Here is a pinout diagram for the NTE1282, which may help you...Product Comments:
NTE LINEAR INTERGRATED CIRCUIT
526-NTE1282, a Sip-10 Audio Power Amplifier, has been
discontinued by NTE and when stock has been depleted it
will no longer be available.
Currently there is not a cataloged replacement available.
Please contact your Tech Sales representative for
Yeah -- I realize that the STK0039 is available -- My posting of the NTE1282 data was as a means of giving you some approximate (or possibly equivalent) information for the STK0039, as the NTE device is supposed to be an exact replacement...blight said:ChrisP: I do not need a replacement for the STK0039 - i have found a shop selling exactly these parts - it's just nice to have the datasheets to check things or try understanding them at least a bit (I am a electronics noob)
The 'DC chain' is everything which is DC coupled, in this particular amplifier it's everything after the 2.2uF capacitor on the input pin. So you should change all seven of the transistors (assuming your one has seven), any of these faulty (or intermittent) are likely to blow the output chip.blight said:can you tell me what is the "DC chain"? is it the part of the circuit where "one half" of the A/C signal is amplified? (like the upper half of the circuit above)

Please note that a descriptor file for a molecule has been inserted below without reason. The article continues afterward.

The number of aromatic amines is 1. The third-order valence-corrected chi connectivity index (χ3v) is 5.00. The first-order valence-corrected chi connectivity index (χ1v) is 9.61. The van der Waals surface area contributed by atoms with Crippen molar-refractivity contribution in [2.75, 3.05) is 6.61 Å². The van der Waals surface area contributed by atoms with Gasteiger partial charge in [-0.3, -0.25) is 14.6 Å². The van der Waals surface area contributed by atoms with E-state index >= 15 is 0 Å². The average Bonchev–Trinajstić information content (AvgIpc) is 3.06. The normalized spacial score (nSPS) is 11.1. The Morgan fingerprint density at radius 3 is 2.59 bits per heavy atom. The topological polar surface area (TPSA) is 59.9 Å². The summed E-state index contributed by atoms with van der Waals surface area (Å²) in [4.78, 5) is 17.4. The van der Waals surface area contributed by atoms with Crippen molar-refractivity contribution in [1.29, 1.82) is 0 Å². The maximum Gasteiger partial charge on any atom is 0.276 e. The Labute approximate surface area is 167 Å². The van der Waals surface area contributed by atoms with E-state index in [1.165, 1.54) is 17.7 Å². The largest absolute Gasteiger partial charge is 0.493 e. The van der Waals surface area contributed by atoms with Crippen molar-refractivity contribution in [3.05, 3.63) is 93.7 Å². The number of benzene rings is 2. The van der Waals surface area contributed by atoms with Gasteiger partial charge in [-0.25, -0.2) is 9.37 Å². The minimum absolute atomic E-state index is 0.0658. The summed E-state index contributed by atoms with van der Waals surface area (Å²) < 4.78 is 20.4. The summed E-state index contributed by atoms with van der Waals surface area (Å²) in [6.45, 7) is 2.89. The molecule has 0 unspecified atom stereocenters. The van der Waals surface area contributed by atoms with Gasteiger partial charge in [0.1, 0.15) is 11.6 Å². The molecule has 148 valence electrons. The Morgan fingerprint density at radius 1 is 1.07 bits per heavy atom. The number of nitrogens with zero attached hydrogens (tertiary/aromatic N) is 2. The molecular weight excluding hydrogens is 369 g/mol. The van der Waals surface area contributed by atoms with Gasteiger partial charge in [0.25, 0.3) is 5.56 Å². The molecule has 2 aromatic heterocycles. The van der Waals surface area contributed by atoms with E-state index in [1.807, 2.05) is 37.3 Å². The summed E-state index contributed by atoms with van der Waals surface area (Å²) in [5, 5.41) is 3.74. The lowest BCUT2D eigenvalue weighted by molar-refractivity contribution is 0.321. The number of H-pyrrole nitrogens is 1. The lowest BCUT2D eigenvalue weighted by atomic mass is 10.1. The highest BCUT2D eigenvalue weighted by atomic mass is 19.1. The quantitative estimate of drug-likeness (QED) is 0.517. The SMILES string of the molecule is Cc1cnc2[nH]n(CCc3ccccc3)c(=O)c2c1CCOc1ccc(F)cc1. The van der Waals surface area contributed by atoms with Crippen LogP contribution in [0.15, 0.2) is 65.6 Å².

Ceramic capcitors are usually very reliable, it's quite rare to find a faulty one.blight said:Do ceramic capacitors change their look when they're damaged? Or do they usually not get damaged and not cause transistors to go crazy?
edit: ok... i checked the damaged STK0039's again (i have 3 now )
the one which was damaged when i got the amp has pins 2 and 3 S/C, the two new ones (i also replaced the one which was still ok) now have pins 8 and 9 S/C ... does this mean it could only be a transistor connected to both inputs like the first after "input" in the circuit above? (i have only checked the price for one of the transistor, 2SA798 - dual low noise PNP transistor or something, it's 4 EUR where i have found it so i don't wanna replace all if not neccessary
I've been doing repairs professionally for over 32 years, we ALWAYS replace all transistors in the DC chain - it prevents the repair bouncing back.blight said:So what now? replace all 10 transistors or try finding damaged ones?
It should be fine, unless a specific application picks a transistor for a perculiar characteristic they are fairly interchangable.blight said:one more question: is it safe to use different parts (which are listed on some site to be replacements for the original ones) or should one try to find original parts?
I am looking for 2SC1885 transistor :shock: